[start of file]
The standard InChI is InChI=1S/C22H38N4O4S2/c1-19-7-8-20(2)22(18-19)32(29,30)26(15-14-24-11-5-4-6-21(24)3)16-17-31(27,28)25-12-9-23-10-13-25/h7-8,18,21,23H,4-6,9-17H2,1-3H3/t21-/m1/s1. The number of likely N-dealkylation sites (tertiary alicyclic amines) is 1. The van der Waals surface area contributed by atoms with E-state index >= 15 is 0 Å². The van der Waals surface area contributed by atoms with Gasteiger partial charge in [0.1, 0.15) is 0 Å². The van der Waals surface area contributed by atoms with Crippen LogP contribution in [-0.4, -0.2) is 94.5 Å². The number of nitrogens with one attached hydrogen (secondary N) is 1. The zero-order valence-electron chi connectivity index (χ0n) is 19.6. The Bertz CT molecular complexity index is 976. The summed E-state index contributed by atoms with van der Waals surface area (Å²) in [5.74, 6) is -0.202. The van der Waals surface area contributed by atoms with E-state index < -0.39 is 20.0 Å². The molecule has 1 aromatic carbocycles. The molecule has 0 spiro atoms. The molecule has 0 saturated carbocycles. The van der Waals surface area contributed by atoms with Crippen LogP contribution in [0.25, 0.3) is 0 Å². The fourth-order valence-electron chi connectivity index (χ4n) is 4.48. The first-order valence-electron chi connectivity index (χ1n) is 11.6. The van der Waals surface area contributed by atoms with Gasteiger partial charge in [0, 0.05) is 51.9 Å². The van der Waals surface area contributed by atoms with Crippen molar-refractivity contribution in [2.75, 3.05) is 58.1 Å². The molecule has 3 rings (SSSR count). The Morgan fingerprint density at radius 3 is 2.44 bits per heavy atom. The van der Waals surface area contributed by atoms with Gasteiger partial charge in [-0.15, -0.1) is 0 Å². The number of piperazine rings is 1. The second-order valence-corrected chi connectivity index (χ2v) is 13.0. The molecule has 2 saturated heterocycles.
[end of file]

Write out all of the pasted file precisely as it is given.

The standard InChI is InChI=1S/C22H38N4O4S2/c1-19-7-8-20(2)22(18-19)32(29,30)26(15-14-24-11-5-4-6-21(24)3)16-17-31(27,28)25-12-9-23-10-13-25/h7-8,18,21,23H,4-6,9-17H2,1-3H3/t21-/m1/s1. The number of likely N-dealkylation sites (tertiary alicyclic amines) is 1. The van der Waals surface area contributed by atoms with E-state index >= 15 is 0 Å². The van der Waals surface area contributed by atoms with Gasteiger partial charge in [0.1, 0.15) is 0 Å². The van der Waals surface area contributed by atoms with Crippen LogP contribution in [-0.4, -0.2) is 94.5 Å². The number of nitrogens with one attached hydrogen (secondary N) is 1. The zero-order valence-electron chi connectivity index (χ0n) is 19.6. The Bertz CT molecular complexity index is 976. The summed E-state index contributed by atoms with van der Waals surface area (Å²) in [5.74, 6) is -0.202. The van der Waals surface area contributed by atoms with E-state index < -0.39 is 20.0 Å². The molecule has 1 aromatic carbocycles. The molecule has 0 spiro atoms. The molecule has 0 saturated carbocycles. The van der Waals surface area contributed by atoms with Crippen LogP contribution in [0.25, 0.3) is 0 Å². The fourth-order valence-electron chi connectivity index (χ4n) is 4.48. The first-order valence-electron chi connectivity index (χ1n) is 11.6. The van der Waals surface area contributed by atoms with Gasteiger partial charge in [0, 0.05) is 51.9 Å². The van der Waals surface area contributed by atoms with Crippen molar-refractivity contribution in [2.75, 3.05) is 58.1 Å². The molecule has 3 rings (SSSR count). The Morgan fingerprint density at radius 3 is 2.44 bits per heavy atom. The van der Waals surface area contributed by atoms with Gasteiger partial charge in [-0.15, -0.1) is 0 Å². The number of piperazine rings is 1. The second-order valence-corrected chi connectivity index (χ2v) is 13.0. The molecule has 2 saturated heterocycles.